The purpose of this registry is to assist the public in identifying approaches to preventing and treating mental and/or substance use disorders that have been scientifically tested and that can be readily disseminated to the field. NREPP is one way that SAMHSA is working to improve access to information on tested interventions and thereby reduce the lag time between the creation of scientific knowledge and its practical application in the field.

NREPP is a voluntary, self-nominating system in which intervention developers elect to participate. There will always be some interventions that are not submitted to NREPP, and not all that are submitted are reviewed. In addition, new intervention summaries are continually being added. The registry is expected to grow to a large number of interventions over the coming months and years. Please check back regularly to access the latest updates.

Although NREPP originally focused on substance abuse, its coverage is broader now. Look for resources about, for examples, Across Ages; Aggressors, Victims, and Bystanders: Thinking and Acting To Prevent Violence; Al’s Pals: Kids Making Healthy Choices; All Stars; Caring School Community; CASASTART; Children’s Summer Treatment Program (STP); Coping Cat; Creating Lasting Family Connections (CLFC)/Creating Lasting Connections (CLC); Early Risers “Skills for Success”; Families and Schools Together (FAST); Guiding Good Choices; Incredible Years; Keep A Clear Mind (KACM); Keepin’ it REAL; Lions Quest Skills for Adolescence; Multisystemic Therapy (MST) for Juvenile Offenders; Multisystemic Therapy With Psychiatric Supports (MST-Psychiatric); Positive Action; Primary Project; Project Northland; Project Towards No Tobacco Use; Project Venture; Promoting Alternative THinking Strategies (PATHS), PATHS Preschool; Protecting You/Protecting Me; Right Decisions, Right Now: Be Tobacco Free; SAFEChildren; Second Step; SMARTteam; Storytelling for Empowerment; Strengthening Families Program; Strengthening Families Program: For Parents and Youth 10-14; Success in Stages: Build Respect, Stop Bullying; Too Good for Drugs; and Too Good for Violence;

Familiar concerns?

Summer in the US finds children and youths out of school and, perhaps, less vulnerable to some of the problems that are associated with the social and academic demands that are part of schooling. As a result, perhaps fewer of the familiar problems illustrated in this poster are apparent during summer.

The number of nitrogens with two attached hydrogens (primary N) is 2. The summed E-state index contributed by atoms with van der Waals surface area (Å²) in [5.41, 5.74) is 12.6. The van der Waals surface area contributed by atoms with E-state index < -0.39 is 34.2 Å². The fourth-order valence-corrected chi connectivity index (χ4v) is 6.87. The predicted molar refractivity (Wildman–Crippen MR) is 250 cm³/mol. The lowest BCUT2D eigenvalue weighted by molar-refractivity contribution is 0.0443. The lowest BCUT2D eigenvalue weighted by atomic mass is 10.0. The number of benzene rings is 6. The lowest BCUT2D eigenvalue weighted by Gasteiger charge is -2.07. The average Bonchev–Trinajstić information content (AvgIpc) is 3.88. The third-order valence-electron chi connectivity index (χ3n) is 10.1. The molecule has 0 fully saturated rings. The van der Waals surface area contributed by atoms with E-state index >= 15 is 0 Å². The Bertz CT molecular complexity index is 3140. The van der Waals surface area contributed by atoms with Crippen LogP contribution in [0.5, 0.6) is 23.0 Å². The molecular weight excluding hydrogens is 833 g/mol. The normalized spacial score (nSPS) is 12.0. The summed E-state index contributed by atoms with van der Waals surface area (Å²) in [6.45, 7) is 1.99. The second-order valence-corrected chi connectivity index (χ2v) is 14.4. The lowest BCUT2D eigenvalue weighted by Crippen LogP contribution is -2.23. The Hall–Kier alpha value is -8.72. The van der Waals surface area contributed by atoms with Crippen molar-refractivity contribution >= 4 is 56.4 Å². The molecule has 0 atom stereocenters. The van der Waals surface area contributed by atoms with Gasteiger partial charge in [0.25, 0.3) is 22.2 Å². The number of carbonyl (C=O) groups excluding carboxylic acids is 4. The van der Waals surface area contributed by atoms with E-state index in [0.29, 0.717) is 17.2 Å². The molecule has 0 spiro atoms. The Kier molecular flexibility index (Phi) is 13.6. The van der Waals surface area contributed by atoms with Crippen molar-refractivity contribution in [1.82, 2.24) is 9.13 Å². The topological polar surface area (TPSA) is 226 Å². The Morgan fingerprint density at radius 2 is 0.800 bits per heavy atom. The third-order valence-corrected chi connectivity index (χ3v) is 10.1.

If summer seems like a relief from such problems, though, that could be an important indicator that those very problems need to be addressed. A few weeks away from school probably will not cure them. Those same difficulties may still be occurring, just less obviously, and they are likely to recur soon.

Individuals or the families of children who experience the kinds of problems noted in the poster should consult the resources available from the US government’s Substance Abuse and Mental Health Services Administration. One will not find easy cures there, but by carefully perusing the resources available one can learn what signs to monitor and where to go to get help.

The image is hot. Click it to get to a good starting place.

Healthy youth

Even though many schools in the US have closed for the summer or are about to do so, I want to remind folks that this is not a good time to take a break from considering the mental health needs of children and youth. Although they are likely to wax and wane over time, mental health problems don’t take many vacations.

Learn more about US resources for individual children and youths who have emotional and behavioral disorders by surfing the rich resources assembled by the Substance Abuse and Mental Health Services Administration (SAMSHA) of the US Department of Health and Human Services. Although some of the materials may be a tad out of date (e.g., prevalence figures have been updated for some disorders such as Autism), there are still plenty of valuable materials available from SAMHSA.

Go there! Compare what you see learn there with what’s available at other trustworthy sites. Learn what to do and from whom help is available.